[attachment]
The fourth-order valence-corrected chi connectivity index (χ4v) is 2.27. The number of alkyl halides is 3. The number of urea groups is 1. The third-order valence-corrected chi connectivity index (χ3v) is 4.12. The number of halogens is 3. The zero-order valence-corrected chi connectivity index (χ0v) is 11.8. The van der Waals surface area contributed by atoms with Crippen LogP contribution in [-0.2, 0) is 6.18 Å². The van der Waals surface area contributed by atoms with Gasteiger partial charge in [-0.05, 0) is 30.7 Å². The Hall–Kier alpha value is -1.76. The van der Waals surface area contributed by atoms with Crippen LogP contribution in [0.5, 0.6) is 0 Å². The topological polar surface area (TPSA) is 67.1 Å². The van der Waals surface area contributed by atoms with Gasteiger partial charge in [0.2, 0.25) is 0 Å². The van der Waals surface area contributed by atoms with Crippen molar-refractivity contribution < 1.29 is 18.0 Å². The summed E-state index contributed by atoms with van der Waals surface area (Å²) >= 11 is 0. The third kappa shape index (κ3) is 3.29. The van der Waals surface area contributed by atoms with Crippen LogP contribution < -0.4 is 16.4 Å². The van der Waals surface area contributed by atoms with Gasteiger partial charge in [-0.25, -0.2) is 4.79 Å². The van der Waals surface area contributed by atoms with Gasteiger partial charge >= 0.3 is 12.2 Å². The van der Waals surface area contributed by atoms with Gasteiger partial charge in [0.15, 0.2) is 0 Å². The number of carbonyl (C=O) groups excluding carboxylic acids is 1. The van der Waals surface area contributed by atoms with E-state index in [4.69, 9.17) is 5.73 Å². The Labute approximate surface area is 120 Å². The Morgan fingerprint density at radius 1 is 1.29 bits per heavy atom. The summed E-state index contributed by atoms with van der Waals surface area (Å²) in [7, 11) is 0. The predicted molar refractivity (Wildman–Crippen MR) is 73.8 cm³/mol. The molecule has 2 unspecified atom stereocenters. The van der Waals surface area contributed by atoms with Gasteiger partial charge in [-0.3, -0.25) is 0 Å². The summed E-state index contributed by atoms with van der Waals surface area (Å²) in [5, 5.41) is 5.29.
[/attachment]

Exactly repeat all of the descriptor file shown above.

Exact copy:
The fourth-order valence-corrected chi connectivity index (χ4v) is 2.27. The number of alkyl halides is 3. The number of urea groups is 1. The third-order valence-corrected chi connectivity index (χ3v) is 4.12. The number of halogens is 3. The zero-order valence-corrected chi connectivity index (χ0v) is 11.8. The van der Waals surface area contributed by atoms with Crippen LogP contribution in [-0.2, 0) is 6.18 Å². The van der Waals surface area contributed by atoms with Gasteiger partial charge in [-0.05, 0) is 30.7 Å². The Hall–Kier alpha value is -1.76. The van der Waals surface area contributed by atoms with Crippen LogP contribution in [0.5, 0.6) is 0 Å². The topological polar surface area (TPSA) is 67.1 Å². The van der Waals surface area contributed by atoms with Gasteiger partial charge in [0.2, 0.25) is 0 Å². The van der Waals surface area contributed by atoms with Crippen molar-refractivity contribution < 1.29 is 18.0 Å². The summed E-state index contributed by atoms with van der Waals surface area (Å²) >= 11 is 0. The third kappa shape index (κ3) is 3.29. The van der Waals surface area contributed by atoms with Crippen LogP contribution < -0.4 is 16.4 Å². The van der Waals surface area contributed by atoms with Gasteiger partial charge in [-0.25, -0.2) is 4.79 Å². The van der Waals surface area contributed by atoms with Gasteiger partial charge >= 0.3 is 12.2 Å². The van der Waals surface area contributed by atoms with Gasteiger partial charge in [0.15, 0.2) is 0 Å². The number of carbonyl (C=O) groups excluding carboxylic acids is 1. The van der Waals surface area contributed by atoms with E-state index in [4.69, 9.17) is 5.73 Å². The Labute approximate surface area is 120 Å². The Morgan fingerprint density at radius 1 is 1.29 bits per heavy atom. The summed E-state index contributed by atoms with van der Waals surface area (Å²) in [7, 11) is 0. The predicted molar refractivity (Wildman–Crippen MR) is 73.8 cm³/mol. The molecule has 2 unspecified atom stereocenters. The van der Waals surface area contributed by atoms with Gasteiger partial charge in [-0.3, -0.25) is 0 Å². The summed E-state index contributed by atoms with van der Waals surface area (Å²) in [5, 5.41) is 5.29.